SQL Server Performance

Joins vs User defined function

Discussion in 'T-SQL Performance Tuning for Developers' started by parthkashyap, Jun 7, 2007.

  1. parthkashyap New Member

    Which of the 2 is more effecient ??
    Using multiple joins in the query or using user functions to returna value
  2. satya Moderator

    If the UDF is scalar that means it will be called once for each row in the result set. And for each call, a seperate read in the lookup table has to be performed. For the query above, the execution plan MIGHT be the same - but it need not. The optimizer will consider the various indexes available, check some statistics and then create an execution plan with the best expected
    exectution speed.

    SO you can test is yourselves for the differences on the execution plan between join & UDF.

    Satya SKJ
    Microsoft SQL Server MVP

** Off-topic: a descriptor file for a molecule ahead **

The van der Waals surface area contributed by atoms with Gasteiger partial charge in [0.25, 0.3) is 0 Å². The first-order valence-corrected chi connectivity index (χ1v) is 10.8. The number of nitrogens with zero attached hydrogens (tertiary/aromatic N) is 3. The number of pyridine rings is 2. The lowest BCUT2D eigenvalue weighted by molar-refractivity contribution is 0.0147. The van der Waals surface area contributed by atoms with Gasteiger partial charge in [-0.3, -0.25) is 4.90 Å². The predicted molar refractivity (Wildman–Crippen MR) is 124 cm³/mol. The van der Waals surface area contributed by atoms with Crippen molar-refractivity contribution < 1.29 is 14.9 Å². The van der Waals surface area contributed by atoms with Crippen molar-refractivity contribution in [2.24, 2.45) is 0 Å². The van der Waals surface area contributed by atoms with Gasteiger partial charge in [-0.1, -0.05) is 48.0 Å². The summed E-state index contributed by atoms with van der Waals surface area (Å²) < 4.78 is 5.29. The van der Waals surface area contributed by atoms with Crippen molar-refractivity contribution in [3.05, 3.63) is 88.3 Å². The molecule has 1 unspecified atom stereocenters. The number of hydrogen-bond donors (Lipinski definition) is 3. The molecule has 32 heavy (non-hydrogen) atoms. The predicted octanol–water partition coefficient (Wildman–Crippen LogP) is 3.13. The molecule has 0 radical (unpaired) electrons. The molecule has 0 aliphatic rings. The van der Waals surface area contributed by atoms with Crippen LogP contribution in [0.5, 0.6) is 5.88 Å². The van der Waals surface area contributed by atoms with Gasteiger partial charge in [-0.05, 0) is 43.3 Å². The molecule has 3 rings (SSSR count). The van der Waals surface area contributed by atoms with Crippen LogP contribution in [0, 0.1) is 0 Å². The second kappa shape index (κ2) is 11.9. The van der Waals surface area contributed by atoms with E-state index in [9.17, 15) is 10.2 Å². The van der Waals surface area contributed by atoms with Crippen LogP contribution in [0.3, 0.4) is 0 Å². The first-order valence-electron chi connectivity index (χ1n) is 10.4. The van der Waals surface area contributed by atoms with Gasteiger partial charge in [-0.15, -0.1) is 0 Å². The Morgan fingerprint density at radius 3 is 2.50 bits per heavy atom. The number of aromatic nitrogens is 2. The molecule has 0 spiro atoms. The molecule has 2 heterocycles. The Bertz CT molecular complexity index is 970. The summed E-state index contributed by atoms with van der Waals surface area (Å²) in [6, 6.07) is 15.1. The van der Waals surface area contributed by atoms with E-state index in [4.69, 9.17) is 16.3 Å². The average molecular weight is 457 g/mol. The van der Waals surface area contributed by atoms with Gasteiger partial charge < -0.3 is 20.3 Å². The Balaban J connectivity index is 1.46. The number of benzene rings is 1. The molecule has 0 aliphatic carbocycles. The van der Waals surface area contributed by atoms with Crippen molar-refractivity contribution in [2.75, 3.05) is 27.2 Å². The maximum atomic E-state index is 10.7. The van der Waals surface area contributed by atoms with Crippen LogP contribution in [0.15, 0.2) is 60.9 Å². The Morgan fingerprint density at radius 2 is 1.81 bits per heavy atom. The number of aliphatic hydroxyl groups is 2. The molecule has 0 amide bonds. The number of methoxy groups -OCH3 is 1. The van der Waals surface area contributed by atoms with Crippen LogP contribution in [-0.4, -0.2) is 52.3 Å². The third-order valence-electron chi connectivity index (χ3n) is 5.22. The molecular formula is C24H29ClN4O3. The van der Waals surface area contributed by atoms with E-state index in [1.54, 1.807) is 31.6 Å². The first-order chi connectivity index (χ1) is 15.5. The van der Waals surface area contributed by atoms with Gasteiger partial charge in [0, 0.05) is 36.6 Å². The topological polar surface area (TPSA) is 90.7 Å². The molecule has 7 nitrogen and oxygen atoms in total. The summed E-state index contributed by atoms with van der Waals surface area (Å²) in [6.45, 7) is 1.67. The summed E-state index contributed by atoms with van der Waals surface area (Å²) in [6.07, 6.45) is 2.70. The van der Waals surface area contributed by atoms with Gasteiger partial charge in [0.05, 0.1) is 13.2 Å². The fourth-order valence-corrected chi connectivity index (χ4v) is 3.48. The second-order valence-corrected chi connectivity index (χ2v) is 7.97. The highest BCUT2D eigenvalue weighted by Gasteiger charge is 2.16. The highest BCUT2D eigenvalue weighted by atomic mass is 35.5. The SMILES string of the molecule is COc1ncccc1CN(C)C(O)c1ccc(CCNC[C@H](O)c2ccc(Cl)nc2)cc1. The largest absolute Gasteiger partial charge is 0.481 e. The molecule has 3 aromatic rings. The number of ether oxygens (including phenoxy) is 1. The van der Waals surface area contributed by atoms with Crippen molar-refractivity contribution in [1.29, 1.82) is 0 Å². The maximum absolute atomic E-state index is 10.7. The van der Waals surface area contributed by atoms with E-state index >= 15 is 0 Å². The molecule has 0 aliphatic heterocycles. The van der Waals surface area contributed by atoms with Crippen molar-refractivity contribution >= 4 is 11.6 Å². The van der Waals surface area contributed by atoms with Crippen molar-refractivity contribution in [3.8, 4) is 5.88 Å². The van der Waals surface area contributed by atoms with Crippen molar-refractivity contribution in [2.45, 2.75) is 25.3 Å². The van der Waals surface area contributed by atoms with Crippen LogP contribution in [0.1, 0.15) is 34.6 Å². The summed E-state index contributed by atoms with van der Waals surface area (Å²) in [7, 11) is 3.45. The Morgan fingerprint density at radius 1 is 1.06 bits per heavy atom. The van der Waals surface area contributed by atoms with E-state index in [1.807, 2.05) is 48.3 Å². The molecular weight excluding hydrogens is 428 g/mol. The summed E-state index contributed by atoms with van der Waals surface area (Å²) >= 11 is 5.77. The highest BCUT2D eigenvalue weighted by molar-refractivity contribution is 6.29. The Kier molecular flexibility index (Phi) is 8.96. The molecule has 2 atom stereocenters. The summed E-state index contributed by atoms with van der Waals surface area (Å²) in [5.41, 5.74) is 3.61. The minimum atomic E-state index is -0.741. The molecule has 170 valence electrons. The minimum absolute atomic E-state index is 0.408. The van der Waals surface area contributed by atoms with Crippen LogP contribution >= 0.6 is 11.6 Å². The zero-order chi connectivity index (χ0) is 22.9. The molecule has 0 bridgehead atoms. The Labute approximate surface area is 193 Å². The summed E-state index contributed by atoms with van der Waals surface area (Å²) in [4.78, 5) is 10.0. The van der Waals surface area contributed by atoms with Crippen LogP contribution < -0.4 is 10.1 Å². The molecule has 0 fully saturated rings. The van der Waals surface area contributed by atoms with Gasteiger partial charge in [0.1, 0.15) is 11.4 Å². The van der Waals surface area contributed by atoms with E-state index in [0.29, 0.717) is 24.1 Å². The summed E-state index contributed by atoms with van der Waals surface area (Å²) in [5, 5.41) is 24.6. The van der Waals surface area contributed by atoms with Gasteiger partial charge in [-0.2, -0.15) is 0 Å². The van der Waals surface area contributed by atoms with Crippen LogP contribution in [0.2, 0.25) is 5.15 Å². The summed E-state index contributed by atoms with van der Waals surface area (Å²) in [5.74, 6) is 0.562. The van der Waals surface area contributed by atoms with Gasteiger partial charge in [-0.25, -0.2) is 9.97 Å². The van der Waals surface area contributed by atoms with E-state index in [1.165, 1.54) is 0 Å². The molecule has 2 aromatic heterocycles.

Writer, Contributing Editor & Moderator
    This posting is provided AS IS with no rights for the sake of knowledge sharing. Knowledge is of two kinds. We know a subject ourselves or we know where we can find information on it.
  3. Adriaan New Member

    As a rule, adding a UDF call to a column in a JOIN expression or a WHERE clause means you're killing performance.
  4. FrankKalis Moderator

    Sorry, but I don't get the question. Are you asking if moving multiple JOINs from s straight statement to a UDF to "hide" the JOINs in the UDF, make a statement more effective?<br /><br />I don't think so, but it might make your statement more readable. Not the best reason to go down that road, if you ask me. [<img src='/community/emoticons/emotion-1.gif' alt=':)' />]<br /><br />--<br />Frank Kalis<br />Microsoft SQL Server MVP<br />Contributing Editor, Writer & Forum Moderator<a target="_blank" href=http://www.sql-server-performance.com>http://www.sql-server-performance.com</a><br />Webmaster:<a target="_blank" href=http://www.insidesql.de>http://www.insidesql.de</a>

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